I intend to deal with the fishing industry and to tell the Minister what he should do. At the moment the point I am making is that this is no advantage. It may be that the interest is a little less, but when we are dealing with practical matters, I do not think that even the Minister himself would suggest that the proposed difference in interest will make all that difference. The amount of 40 per cent. is too low, and I suggest that he should consider making it considerably higher. I was not sure whether he directly stated that that 40 per cent. would also go towards the reconstruction of any vessel for the benefit of the crew, or where that is not possible, towards making the vessel better fitted for catching and carrying cleaner and more wholesome fish. I was not sure whether that is what he said, or whether he was referring only to the rebuilding programme.
The hon. Member said that this money could be got elsewhere. Is there anywhere else in private enterprise where they could get money at 2¾ per cent. today?
The hon. and gallant Gentleman is always so gallant about these things. I was merely referring to the development of the fishing industry, and although everybody likes to get better terms, I do not imagine that even the hon. and gallant Gentleman thinks that a difference of 1 per cent. matters when we are considering the healthy survival of the fishing industry.
If the hon. and gallant Member thinks that, he is perfectly entitled to.
Over-fishing was mentioned by my hon. and gallant Friend the Member for Richmond (Sir T. Dugdale) and by the hon. Member for Lowestoft, and we all know that that is the overriding worry of the industry. I thought the hon. Member for Lowestoft, in saying that the Minister had done all in his power to get ratification of the agreement on over-fishing, was concentrating only upon the North Sea and the adjacent waters.
I am very glad that the hon. Gentleman has interrupted on that point, because I wanted to refer to it. When winding up a Debate not very long ago I mentioned the Western waters and complained that the Minister had not got Spain to agree, and the answer I got—I think the Minister will remember, although I am not quoting word for word—was that Spain did not come into the North Sea; on that occasion the Minister waved it aside. If he looks up that Debate he will find that is the case. He will find that there is considerable disquiet about the landings in the Western grounds. The landings for 1947 were 20 per cent. below 1946; a similar drop occurred in 1948; and up to date 1949 does not show any improvement. That is very serious, as is the drop in the amount of cod caught at the Bear Island. These are matters requiring the earnest consideration of the Minister.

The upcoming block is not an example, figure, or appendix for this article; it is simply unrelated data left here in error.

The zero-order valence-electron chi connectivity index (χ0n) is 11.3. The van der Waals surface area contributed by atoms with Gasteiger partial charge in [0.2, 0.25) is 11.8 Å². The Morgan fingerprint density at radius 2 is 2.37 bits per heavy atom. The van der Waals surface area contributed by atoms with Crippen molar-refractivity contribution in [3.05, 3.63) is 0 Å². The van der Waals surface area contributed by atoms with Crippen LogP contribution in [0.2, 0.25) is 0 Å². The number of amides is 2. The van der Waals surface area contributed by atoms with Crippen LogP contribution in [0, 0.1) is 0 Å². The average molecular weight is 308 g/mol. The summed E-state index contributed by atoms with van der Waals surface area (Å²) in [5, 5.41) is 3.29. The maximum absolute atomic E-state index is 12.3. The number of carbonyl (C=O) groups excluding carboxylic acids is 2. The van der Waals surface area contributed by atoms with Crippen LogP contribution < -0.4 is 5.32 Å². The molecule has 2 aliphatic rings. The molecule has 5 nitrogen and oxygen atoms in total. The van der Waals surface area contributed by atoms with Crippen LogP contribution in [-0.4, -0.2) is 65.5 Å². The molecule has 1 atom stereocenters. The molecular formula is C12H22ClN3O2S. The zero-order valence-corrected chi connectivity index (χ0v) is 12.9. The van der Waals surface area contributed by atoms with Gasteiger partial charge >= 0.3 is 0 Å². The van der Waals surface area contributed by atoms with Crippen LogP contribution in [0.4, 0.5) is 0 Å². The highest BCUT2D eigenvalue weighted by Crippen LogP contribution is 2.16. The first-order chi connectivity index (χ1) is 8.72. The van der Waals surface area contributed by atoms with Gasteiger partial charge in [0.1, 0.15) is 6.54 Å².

In order to ensure that this industry is healthy and that everything possible is done for its maintenance, certain things must not happen. There must not suddenly be a rise of coal prices for the industry without any consultation. I referred to that in April, 1948, and I admit that immediately I did so the Government gave way and adjusted the price. The question I now ask is whether the coal price will rise again, and whether there will be consultation with the industry?
The Minister mentioned the vital necessity of getting new vessels in the middle and near waters, on which I agree with him wholeheartedly. I believe that in the middle and near waters the future lies primarily with the diesel engine. That is my own personal belief. I would, however, point out that the fleet cannot suddenly be changed overnight, and to my mind it is imperative that part of this loan should go towards improvements of even older vessels while construction is going on. An analogy would be: if we waited for the perfect motor car we would never have a car on the road, because by the time one model is completed there would be improvements in the blueprints. I sincerely trust that the Minister will consider that, in the interests both of landing wholesome and clean fish and of crew accommodation. I fully agree with the hon. Member for Lowestoft in his reference to light alloys and aluminium. With the advance of scientific knowledge in these directions there can be greatly improved fleets of fishing vessels for this country.